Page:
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As an example am I allowed to use the same variable and parameter? What issues can I run into?

Sample code

function mytask(name,title){
            var name = name;
            var title = title;
            var showalert = ("Hi " + name + " your job title is " + title);
            console.log(showalert);
            return showalert;
        }

document.write(mytask("dan", "administrator"));
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1  
Why would you ever want to do this? Why not just use the parameter value directly? –  Iain Jun 19 '12 at 23:09
1  
There's really no point to declaring new variables just to receive the parameter values. You can just use the param variables directly. –  Michael Berkowski Jun 19 '12 at 23:09
1  
The only reason to redeclare a variable to the same name is, perhaps, to offer a default: var name = name || 'Jeff'; (or, maybe, name = name ? name : 'Jeff';), but only in cases where the paramater's optional. –  David Thomas Jun 19 '12 at 23:13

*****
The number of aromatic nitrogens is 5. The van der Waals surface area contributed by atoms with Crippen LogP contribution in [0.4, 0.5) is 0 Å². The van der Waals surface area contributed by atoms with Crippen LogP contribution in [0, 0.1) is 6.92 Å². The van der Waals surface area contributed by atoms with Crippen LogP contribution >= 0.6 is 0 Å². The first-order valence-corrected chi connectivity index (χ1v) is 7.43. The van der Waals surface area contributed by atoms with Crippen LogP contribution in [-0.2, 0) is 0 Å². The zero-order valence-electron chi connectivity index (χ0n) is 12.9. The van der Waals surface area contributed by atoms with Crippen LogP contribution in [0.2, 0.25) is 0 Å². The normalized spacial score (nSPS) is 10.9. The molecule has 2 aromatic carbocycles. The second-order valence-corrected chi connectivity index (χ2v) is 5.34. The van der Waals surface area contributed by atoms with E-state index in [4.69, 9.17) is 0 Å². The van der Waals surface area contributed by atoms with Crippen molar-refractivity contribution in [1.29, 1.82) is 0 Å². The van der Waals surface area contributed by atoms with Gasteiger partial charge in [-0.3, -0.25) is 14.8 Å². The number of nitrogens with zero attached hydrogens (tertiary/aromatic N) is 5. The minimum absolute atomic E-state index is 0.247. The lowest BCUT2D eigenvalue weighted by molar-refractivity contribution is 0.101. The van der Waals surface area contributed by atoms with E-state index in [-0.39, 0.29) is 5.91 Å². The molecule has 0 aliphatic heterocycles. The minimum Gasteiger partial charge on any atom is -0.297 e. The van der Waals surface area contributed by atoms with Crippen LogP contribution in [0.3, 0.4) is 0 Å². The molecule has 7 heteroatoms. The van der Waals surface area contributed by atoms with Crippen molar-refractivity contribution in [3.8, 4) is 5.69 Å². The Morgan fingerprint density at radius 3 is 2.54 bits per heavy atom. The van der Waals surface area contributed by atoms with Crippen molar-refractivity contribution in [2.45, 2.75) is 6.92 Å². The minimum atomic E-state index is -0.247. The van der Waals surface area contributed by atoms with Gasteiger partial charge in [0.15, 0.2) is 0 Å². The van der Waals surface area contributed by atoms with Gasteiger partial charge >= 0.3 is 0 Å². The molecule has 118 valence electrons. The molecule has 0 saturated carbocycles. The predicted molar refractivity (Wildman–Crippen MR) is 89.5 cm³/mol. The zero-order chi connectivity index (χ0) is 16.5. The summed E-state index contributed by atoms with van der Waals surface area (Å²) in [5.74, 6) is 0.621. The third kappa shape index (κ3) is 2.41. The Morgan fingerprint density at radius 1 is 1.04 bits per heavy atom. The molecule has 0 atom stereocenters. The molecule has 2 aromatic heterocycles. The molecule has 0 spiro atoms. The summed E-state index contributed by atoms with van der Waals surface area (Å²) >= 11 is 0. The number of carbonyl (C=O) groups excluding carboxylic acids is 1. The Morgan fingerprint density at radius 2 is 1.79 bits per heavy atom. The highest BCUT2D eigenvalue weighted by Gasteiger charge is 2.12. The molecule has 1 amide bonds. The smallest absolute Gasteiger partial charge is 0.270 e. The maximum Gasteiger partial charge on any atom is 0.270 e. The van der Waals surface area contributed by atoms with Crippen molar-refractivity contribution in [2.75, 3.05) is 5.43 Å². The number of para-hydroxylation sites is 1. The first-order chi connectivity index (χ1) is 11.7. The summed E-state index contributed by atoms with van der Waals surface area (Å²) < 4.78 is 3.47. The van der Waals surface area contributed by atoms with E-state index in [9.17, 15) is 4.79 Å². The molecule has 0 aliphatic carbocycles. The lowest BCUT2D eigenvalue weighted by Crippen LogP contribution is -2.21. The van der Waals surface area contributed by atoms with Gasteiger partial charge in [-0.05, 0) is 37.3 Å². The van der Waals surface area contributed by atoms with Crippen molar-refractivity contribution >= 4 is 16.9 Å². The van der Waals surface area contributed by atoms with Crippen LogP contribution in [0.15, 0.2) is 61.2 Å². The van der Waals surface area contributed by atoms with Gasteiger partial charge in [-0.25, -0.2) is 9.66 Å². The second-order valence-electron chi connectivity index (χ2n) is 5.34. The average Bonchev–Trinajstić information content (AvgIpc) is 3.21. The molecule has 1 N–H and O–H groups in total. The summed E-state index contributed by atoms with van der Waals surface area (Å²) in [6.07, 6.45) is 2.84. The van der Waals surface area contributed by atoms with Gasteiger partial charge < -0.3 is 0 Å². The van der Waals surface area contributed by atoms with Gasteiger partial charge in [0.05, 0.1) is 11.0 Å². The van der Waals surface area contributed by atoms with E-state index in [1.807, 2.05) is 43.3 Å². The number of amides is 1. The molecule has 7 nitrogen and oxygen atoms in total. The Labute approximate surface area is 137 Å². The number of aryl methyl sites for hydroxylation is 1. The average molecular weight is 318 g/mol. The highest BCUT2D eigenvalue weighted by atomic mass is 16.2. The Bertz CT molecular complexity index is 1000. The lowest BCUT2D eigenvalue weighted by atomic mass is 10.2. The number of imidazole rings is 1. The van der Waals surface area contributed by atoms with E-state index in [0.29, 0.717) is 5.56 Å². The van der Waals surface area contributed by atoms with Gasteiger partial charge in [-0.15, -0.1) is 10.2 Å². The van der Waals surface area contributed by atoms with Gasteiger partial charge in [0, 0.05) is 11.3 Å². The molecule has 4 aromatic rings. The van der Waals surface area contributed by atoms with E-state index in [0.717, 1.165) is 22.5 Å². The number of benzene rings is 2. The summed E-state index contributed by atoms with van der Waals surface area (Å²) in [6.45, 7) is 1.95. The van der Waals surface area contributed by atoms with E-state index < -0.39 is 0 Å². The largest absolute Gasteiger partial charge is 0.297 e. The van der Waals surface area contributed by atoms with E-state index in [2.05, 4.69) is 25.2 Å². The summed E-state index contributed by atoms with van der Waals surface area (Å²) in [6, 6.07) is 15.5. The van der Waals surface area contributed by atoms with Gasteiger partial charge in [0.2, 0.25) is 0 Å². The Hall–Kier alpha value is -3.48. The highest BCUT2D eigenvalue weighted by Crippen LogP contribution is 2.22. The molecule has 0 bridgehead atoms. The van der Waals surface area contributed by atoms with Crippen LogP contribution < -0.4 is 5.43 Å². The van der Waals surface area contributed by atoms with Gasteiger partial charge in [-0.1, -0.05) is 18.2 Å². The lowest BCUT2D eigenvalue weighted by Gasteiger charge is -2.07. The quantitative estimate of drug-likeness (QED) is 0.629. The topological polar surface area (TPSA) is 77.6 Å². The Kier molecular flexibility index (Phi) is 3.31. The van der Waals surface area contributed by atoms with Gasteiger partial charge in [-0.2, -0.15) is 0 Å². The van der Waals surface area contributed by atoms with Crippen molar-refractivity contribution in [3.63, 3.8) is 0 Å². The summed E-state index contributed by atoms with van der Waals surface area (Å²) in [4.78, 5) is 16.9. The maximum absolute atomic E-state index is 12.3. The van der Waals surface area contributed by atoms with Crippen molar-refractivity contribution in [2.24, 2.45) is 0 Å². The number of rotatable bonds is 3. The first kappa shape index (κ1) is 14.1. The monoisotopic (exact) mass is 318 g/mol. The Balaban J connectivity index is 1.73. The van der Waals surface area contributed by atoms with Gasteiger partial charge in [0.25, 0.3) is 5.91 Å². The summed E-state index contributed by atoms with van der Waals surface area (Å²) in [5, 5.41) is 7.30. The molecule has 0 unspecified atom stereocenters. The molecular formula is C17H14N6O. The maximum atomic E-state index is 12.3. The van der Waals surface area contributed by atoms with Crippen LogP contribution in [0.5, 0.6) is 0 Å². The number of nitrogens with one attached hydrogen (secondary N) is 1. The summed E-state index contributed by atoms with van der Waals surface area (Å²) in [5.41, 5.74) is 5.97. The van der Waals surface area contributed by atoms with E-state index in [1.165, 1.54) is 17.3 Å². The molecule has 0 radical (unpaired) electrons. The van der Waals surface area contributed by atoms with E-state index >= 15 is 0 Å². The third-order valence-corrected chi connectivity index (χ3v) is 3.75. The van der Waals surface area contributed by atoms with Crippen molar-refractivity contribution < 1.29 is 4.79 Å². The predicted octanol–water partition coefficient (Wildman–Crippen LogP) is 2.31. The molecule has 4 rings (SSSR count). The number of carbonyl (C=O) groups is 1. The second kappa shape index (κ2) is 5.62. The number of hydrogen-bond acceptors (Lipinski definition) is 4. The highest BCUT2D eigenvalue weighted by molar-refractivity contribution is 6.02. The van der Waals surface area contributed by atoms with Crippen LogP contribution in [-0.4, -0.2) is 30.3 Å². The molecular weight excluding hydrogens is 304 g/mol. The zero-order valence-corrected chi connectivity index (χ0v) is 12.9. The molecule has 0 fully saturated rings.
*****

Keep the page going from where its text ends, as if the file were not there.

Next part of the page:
1  
@PeanutsMonkey: just for kicks, here's a demo: JS Fiddle: http://jsfiddle.net/davidThomas/w4VJt/ showing the only reason I could think of for doing it; though note the var is not required. –  David Thomas Jun 19 '12 at 23:25
1  
Because it's already been defined as an argument/parameter being passed to the function. –  David Thomas Jun 19 '12 at 23:43
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6 Answers

up vote 1 down vote accepted

Well in javascript you can think that, scopes are defined my curly brackets: { And }, and inside a scope variables can be redefined, so look at:

function x(){
  var name=3;
  var name=4;
  console.log(name); // output is: 4
}
x();

But this is just half true, actually what happens is that the interpreter goes over the code, and moves all var statements to the beginning, while they're assigned an undefined (and all arguments are defined and taken from stack), and then the code you wrote will run. So any var after the first is simply ignored. And the code you wrote is equal to:

function mytask(name,title){
   var name = arguments[0];
   var title = arguments[1];
   name = name;
   title = title;
   var showalert = ("Hi " + name + " your job title is " + title);
   console.log(showalert);
   return showalert;
}

document.write(mytask("dan", "administrator"));